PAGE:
Rich Bendis, an entrepreneur and investor who leads Innovation America and is known as one of the nation’s leading experts on the innovation economy, will speak Nov. 2 to open the Wisconsin Early Stage Symposium at Madison’s Monona Terrace Community and Convention Center.

Bendis will speak during breakfast on Wednesday, Nov. 2, the first of two days for the annual conference. The 2011 conference theme is “Pulling Together for Success,” which highlights the importance of building an innovation economy through a mix of strategies.

“Innovation America, which Rich Bendis founded and still runs, is devoted to building a more entrepreneurial economy,” said Tom Still, president of the Wisconsin Technology Council, which produces the conference. “As an entrepreneur, investor, corporate executive and communicator, Bendis will provide a national perspective on what works in states and cities – and what doesn’t work.”

Bendis has served on White House task forces related to innovation and the Small Business Innovation Research grant program, and on boards or committees for: the State Science and Technology Institute, the National Association of State Venture Funds, the National Institute of Standards and Technology Manufacturing Extension Partnership the National Academies of Science committee on “Competing in the 21st Century: Best Practices in State and Regional Innovation Initiatives.

The Wisconsin Early Stage Symposium traces its roots to the Madison Venture Fair in the mid-1980s, and has been held continuously under different names for more than 25 years. Last year’s conference drew more than 500 attendees.

Other highlights of the conference opportunities for selected companies to present their company profiles to venture capitalists and other investors. For many firms, participation in the conference has been a key factor for significant business growth. Company applications are requested by 9 a.m. Tuesday, Sept. 27, 2011.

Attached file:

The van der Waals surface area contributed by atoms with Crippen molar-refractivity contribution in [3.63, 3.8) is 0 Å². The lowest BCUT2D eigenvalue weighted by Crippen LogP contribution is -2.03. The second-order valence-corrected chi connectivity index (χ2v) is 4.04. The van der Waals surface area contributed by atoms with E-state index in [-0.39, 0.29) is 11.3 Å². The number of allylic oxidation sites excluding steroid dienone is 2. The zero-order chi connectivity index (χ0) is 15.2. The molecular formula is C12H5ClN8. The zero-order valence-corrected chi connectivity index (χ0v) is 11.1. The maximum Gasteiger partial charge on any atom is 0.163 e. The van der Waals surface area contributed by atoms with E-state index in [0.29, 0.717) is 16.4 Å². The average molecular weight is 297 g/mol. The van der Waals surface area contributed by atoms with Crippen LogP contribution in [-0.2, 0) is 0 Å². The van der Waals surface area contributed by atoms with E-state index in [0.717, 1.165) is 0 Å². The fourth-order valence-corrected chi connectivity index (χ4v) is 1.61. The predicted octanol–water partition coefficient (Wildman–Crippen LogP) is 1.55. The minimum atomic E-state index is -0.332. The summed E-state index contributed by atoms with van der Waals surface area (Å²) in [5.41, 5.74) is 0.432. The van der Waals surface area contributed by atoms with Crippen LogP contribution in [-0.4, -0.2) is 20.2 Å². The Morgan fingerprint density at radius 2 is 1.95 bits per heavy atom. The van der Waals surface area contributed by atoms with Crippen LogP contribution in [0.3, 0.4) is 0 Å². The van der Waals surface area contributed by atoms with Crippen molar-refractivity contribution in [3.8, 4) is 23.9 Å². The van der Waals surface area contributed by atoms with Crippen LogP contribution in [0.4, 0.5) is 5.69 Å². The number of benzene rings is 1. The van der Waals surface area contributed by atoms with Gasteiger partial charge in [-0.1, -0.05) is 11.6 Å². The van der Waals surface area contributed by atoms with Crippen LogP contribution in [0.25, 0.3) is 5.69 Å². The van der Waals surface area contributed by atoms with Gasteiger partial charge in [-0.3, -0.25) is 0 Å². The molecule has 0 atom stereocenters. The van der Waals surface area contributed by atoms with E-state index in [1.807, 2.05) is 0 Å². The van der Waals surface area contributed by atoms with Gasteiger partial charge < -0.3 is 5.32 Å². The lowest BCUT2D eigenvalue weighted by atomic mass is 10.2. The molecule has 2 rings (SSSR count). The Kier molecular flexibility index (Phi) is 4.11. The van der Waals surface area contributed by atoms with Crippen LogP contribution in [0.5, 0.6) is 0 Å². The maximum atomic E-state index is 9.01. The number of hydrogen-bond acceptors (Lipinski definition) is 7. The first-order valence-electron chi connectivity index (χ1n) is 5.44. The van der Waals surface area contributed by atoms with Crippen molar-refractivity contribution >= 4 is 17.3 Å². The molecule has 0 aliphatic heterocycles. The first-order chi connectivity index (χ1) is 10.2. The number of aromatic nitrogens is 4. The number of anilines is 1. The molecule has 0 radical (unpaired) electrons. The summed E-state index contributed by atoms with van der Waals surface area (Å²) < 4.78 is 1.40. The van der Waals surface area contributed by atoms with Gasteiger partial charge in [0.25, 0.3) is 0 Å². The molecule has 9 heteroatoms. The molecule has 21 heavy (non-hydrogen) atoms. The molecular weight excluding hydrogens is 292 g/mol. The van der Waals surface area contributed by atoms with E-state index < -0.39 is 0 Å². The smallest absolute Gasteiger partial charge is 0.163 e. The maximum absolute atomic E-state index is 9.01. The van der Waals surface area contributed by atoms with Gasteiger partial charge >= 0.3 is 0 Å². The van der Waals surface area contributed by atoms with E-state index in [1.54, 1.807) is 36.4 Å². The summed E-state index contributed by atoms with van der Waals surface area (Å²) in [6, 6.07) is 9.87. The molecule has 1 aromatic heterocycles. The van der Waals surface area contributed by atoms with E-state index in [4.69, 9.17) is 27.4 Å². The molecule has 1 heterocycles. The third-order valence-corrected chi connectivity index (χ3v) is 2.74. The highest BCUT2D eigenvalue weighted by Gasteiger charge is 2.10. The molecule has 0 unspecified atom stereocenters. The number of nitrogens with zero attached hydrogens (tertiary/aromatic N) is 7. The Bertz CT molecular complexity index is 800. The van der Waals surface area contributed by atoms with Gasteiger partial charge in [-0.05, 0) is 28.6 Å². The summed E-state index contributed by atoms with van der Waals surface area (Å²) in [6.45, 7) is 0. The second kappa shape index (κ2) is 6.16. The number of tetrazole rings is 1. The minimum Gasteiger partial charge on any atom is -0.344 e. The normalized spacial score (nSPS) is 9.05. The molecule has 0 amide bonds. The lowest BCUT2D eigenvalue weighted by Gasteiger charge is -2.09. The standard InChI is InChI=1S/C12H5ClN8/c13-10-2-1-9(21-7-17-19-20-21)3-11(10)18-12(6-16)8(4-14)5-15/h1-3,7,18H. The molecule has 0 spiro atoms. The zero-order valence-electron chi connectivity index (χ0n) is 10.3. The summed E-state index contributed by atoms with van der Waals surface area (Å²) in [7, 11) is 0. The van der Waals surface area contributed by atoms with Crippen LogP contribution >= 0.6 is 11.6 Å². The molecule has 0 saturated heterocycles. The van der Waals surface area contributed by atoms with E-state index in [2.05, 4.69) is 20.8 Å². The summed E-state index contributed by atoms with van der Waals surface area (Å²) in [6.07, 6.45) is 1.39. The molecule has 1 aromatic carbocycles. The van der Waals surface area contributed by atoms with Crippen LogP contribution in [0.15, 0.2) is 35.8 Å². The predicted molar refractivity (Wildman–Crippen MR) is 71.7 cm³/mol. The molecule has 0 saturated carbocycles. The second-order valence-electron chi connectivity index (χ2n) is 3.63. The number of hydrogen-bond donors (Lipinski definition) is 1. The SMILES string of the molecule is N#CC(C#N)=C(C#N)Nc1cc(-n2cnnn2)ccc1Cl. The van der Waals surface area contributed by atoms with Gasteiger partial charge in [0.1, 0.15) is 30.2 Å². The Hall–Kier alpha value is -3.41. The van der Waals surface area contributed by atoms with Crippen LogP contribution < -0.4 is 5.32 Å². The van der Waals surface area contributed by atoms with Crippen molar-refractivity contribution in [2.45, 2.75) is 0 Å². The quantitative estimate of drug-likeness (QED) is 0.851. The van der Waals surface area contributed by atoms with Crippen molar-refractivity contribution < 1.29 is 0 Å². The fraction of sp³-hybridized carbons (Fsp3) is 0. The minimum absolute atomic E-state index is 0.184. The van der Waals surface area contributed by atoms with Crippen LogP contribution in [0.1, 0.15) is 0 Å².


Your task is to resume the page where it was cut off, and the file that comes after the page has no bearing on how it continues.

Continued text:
Like the 2010 conference, this year’s conference is open to early stage companies representing an array of industries: biotechnology, biofuels and products, “cleantech,” advanced manufacturing, information technology, nanotechnology and business services. There are two separate presentation levels at the Early Stage Symposium: the Wisconsin Angel Network Investors’ Track and the Elevator Pitch Olympics.

Companies selected for the WAN track will have many opportunities to interest investors: networking receptions; a seven-minute presentation, an executive summary published in the investor-only program, and an exhibit area where investors may speak directly to presenting companies. Investors representing millions of dollars in investment capital attend this event.

Companies selected for the Elevator Pitch Olympics, a crowd favorite, will have the opportunity to give a 90-second pitch to a panel of six to eight investors and receive immediate feedback.  The investors will score the presenter on a scale of 1 to 5, focusing on whether the pitch was compelling enough to arrange a follow-up meeting.

  • About 20 early stage companies seeking capital will be selected to make seven-minute presentations to investors in the Wisconsin Angel Network track. These company presentations will take place the afternoon of Wednesday, Nov. 2.
  • About 15 companies will be selected for the Elevator Pitch Olympics. In past years, these have been companies seeking a smaller investment round or planning to do so within the next year. All presenters will make 90-second pitches to a panel of investors. The Elevator Pitch Olympics will take place Thursday, Nov. 3.

Companies pay no fee to apply or to present. However, companies must first register to attend the full conference in order to be considered by our steering committee for a presentation slot. 

Register here

Other elements of the conference include an investors’ seminar hosted by the Wisconsin Angel Network, more than a dozen panel discussions, a “First Look” forum for university-based discoveries, receptions, luncheons and other networking events.